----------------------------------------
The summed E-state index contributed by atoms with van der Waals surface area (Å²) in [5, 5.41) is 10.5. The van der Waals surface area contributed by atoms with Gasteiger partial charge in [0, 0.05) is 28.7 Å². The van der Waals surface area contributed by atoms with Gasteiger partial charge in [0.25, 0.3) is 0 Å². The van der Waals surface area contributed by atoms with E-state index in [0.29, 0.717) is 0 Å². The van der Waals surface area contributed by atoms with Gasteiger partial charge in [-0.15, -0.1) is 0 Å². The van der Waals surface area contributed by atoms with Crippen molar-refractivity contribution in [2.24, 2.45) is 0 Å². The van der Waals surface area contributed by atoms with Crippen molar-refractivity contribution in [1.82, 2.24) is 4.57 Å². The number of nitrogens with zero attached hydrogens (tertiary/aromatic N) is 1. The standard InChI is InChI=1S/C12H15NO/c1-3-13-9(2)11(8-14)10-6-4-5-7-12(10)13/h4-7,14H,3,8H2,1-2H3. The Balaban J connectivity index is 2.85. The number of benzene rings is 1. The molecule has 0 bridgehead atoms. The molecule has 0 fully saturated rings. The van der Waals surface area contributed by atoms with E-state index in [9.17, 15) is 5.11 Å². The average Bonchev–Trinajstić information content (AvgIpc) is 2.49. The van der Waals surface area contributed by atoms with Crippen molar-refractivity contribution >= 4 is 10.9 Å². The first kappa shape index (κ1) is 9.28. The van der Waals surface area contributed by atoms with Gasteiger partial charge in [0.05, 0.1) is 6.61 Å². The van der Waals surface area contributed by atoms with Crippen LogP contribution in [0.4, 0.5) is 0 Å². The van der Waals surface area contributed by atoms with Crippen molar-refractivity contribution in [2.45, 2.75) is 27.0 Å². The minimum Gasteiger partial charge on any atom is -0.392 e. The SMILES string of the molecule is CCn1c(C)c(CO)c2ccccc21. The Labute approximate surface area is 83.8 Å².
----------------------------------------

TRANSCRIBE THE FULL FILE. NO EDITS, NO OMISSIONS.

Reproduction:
The summed E-state index contributed by atoms with van der Waals surface area (Å²) in [5, 5.41) is 10.5. The van der Waals surface area contributed by atoms with Gasteiger partial charge in [0, 0.05) is 28.7 Å². The van der Waals surface area contributed by atoms with Gasteiger partial charge in [0.25, 0.3) is 0 Å². The van der Waals surface area contributed by atoms with E-state index in [0.29, 0.717) is 0 Å². The van der Waals surface area contributed by atoms with Gasteiger partial charge in [-0.15, -0.1) is 0 Å². The van der Waals surface area contributed by atoms with Crippen molar-refractivity contribution in [2.24, 2.45) is 0 Å². The van der Waals surface area contributed by atoms with Crippen molar-refractivity contribution in [1.82, 2.24) is 4.57 Å². The number of nitrogens with zero attached hydrogens (tertiary/aromatic N) is 1. The standard InChI is InChI=1S/C12H15NO/c1-3-13-9(2)11(8-14)10-6-4-5-7-12(10)13/h4-7,14H,3,8H2,1-2H3. The Balaban J connectivity index is 2.85. The number of benzene rings is 1. The molecule has 0 bridgehead atoms. The molecule has 0 fully saturated rings. The van der Waals surface area contributed by atoms with E-state index in [9.17, 15) is 5.11 Å². The average Bonchev–Trinajstić information content (AvgIpc) is 2.49. The van der Waals surface area contributed by atoms with Crippen molar-refractivity contribution >= 4 is 10.9 Å². The first kappa shape index (κ1) is 9.28. The van der Waals surface area contributed by atoms with Gasteiger partial charge in [0.05, 0.1) is 6.61 Å². The van der Waals surface area contributed by atoms with Crippen LogP contribution in [0.4, 0.5) is 0 Å². The van der Waals surface area contributed by atoms with Crippen molar-refractivity contribution in [2.45, 2.75) is 27.0 Å². The minimum Gasteiger partial charge on any atom is -0.392 e. The SMILES string of the molecule is CCn1c(C)c(CO)c2ccccc21. The Labute approximate surface area is 83.8 Å².